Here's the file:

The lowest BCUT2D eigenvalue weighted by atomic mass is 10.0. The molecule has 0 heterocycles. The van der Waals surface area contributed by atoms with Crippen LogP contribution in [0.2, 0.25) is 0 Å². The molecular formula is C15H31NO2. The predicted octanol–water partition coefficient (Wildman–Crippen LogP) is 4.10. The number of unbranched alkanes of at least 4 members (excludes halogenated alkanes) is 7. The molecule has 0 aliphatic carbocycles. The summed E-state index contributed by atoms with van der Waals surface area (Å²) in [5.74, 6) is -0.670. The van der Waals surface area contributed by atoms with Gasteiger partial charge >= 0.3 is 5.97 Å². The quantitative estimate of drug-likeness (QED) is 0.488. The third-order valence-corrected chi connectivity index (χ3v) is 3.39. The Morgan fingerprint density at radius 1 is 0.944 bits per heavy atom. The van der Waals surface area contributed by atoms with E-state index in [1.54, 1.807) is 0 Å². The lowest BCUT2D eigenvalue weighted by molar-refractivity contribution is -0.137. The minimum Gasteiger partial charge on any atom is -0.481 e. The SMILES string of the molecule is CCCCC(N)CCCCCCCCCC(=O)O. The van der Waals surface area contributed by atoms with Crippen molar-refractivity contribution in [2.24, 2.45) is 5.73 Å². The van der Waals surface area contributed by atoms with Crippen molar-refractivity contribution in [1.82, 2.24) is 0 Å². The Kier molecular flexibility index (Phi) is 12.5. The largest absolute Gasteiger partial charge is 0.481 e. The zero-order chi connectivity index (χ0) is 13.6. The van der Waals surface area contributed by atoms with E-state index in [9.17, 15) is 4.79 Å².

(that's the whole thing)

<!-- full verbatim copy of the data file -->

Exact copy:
The lowest BCUT2D eigenvalue weighted by atomic mass is 10.0. The molecule has 0 heterocycles. The van der Waals surface area contributed by atoms with Crippen LogP contribution in [0.2, 0.25) is 0 Å². The molecular formula is C15H31NO2. The predicted octanol–water partition coefficient (Wildman–Crippen LogP) is 4.10. The number of unbranched alkanes of at least 4 members (excludes halogenated alkanes) is 7. The molecule has 0 aliphatic carbocycles. The summed E-state index contributed by atoms with van der Waals surface area (Å²) in [5.74, 6) is -0.670. The van der Waals surface area contributed by atoms with Gasteiger partial charge >= 0.3 is 5.97 Å². The quantitative estimate of drug-likeness (QED) is 0.488. The third-order valence-corrected chi connectivity index (χ3v) is 3.39. The Morgan fingerprint density at radius 1 is 0.944 bits per heavy atom. The van der Waals surface area contributed by atoms with E-state index in [1.54, 1.807) is 0 Å². The lowest BCUT2D eigenvalue weighted by molar-refractivity contribution is -0.137. The minimum Gasteiger partial charge on any atom is -0.481 e. The SMILES string of the molecule is CCCCC(N)CCCCCCCCCC(=O)O. The van der Waals surface area contributed by atoms with Crippen molar-refractivity contribution in [2.24, 2.45) is 5.73 Å². The van der Waals surface area contributed by atoms with Crippen molar-refractivity contribution in [1.82, 2.24) is 0 Å². The Kier molecular flexibility index (Phi) is 12.5. The largest absolute Gasteiger partial charge is 0.481 e. The zero-order chi connectivity index (χ0) is 13.6. The van der Waals surface area contributed by atoms with E-state index in [9.17, 15) is 4.79 Å².